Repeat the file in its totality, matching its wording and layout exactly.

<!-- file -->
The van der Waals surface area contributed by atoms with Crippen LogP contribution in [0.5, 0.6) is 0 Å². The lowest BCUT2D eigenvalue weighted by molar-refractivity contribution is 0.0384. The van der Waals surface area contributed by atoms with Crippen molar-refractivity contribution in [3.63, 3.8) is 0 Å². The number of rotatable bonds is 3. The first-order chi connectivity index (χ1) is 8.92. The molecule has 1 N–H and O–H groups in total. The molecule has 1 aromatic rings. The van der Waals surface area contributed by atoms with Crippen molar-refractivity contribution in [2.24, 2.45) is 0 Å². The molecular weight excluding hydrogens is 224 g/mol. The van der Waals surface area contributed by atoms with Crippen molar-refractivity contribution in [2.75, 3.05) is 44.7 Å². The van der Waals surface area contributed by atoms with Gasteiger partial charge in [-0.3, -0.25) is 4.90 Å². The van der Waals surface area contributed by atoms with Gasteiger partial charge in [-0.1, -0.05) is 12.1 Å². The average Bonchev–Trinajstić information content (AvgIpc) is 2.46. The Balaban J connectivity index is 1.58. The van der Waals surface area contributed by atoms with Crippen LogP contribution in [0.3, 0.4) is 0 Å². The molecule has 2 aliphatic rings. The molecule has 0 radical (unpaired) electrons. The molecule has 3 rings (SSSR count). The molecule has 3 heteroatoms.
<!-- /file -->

The van der Waals surface area contributed by atoms with Crippen LogP contribution in [0.5, 0.6) is 0 Å². The lowest BCUT2D eigenvalue weighted by molar-refractivity contribution is 0.0384. The van der Waals surface area contributed by atoms with Crippen molar-refractivity contribution in [3.63, 3.8) is 0 Å². The number of rotatable bonds is 3. The first-order chi connectivity index (χ1) is 8.92. The molecule has 1 N–H and O–H groups in total. The molecule has 1 aromatic rings. The van der Waals surface area contributed by atoms with Crippen molar-refractivity contribution in [2.24, 2.45) is 0 Å². The molecular weight excluding hydrogens is 224 g/mol. The van der Waals surface area contributed by atoms with Crippen molar-refractivity contribution in [2.75, 3.05) is 44.7 Å². The van der Waals surface area contributed by atoms with Gasteiger partial charge in [-0.3, -0.25) is 4.90 Å². The van der Waals surface area contributed by atoms with Gasteiger partial charge in [-0.1, -0.05) is 12.1 Å². The average Bonchev–Trinajstić information content (AvgIpc) is 2.46. The Balaban J connectivity index is 1.58. The van der Waals surface area contributed by atoms with Crippen LogP contribution in [0.3, 0.4) is 0 Å². The molecule has 2 aliphatic rings. The molecule has 0 radical (unpaired) electrons. The molecule has 3 rings (SSSR count). The molecule has 3 heteroatoms.